By the second fundamental theorem of integral calculus, the following properties of definite integrals hold. They are stated here without proof.


i.e., definite integral is independent of the change of variable.


i.e., the value of the definite integral changes by minus sign if the limits are interchanged.


This property is used for evaluating definite integrals by making substitution.

We illustrate the use of the above properties by the following examples.








 


Example 9.14

Evaluate : 1.50 [x2] dx, where [ x] is the greatest integer function.

Solution

We know that the greatest integer function [ x] is the largest integer less than or equal to x. In other words, it is defined by [ x ] = n , if n  x < (n +1) , where n is an integer.


We note that the above function is not continuous on [0,1.5] .

But, it is continuous in each of the sub-intervals [0,1) , [1, √2 ) and [ √2,1.5] ; that is, it is piece-wise continuous on [0,1.5] .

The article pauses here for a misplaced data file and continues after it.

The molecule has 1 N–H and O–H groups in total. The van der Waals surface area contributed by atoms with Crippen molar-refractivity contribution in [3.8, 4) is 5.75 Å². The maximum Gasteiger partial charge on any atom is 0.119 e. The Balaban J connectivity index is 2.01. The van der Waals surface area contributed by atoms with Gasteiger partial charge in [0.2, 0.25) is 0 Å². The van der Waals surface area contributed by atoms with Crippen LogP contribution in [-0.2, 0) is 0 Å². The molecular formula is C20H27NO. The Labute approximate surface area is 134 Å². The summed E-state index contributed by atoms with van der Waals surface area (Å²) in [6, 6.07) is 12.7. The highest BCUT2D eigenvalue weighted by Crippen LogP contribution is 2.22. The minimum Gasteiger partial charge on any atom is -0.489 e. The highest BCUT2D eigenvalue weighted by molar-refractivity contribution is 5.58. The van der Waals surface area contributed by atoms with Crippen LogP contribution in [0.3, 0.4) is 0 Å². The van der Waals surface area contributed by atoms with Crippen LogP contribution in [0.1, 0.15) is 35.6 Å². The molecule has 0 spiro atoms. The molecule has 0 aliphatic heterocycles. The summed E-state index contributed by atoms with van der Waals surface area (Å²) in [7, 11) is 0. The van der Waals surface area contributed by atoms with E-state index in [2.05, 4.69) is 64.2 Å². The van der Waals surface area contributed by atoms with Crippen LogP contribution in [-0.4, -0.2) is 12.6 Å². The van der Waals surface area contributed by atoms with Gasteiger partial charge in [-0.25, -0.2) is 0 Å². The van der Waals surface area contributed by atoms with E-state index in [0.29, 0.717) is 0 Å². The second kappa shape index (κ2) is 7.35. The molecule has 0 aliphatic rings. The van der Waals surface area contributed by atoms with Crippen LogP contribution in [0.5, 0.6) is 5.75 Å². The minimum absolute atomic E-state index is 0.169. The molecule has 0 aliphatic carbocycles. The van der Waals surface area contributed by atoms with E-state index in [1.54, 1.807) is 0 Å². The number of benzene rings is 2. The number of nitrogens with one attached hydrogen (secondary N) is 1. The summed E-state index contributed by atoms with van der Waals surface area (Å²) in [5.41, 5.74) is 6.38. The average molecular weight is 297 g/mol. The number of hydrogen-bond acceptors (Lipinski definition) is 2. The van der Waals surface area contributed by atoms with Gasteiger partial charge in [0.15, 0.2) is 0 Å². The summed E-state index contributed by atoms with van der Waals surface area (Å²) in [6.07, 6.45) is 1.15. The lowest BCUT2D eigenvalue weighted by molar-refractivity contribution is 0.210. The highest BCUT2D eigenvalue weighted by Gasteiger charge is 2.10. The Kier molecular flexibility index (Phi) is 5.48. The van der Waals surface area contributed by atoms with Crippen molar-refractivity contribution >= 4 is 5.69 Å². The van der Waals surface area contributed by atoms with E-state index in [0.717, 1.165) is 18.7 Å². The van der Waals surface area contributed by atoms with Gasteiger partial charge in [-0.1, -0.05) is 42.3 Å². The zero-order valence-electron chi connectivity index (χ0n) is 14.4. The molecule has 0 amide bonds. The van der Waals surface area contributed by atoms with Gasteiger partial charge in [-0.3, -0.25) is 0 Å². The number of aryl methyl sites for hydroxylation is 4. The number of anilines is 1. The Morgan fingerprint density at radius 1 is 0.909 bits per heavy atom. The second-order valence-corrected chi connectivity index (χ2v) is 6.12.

See Fig. 9.6. Hence, we get



Next, we give examples to illustrate the application of Property 5.




We derive some more properties of definite integrals.

 

Property 6


ba f ( x) dx = ba f (a +b − x) dx

Proof

Let a + b − x . Then, we get dx = −du .

When a , u = a + b − a = b . When x = b , we get u = a + b − b = a .

 ba f ( x)dx ab f ( a + b −u)(du) = ba f ( a + b −u)du

= ∫ab f ( a + b − x)dx .

Note

Replace a by 0 and b by a in the above property we get the following property

∫ a f ( x) dx = 0a f ( a  x ) dx .


 

Property 7


 

Property 8

If f ( x) is an even function, then aa ( x) dx = 20a f ( x) dx.

(Recall that a function ( x) is an even function if and only if ( x ) = f ( x). )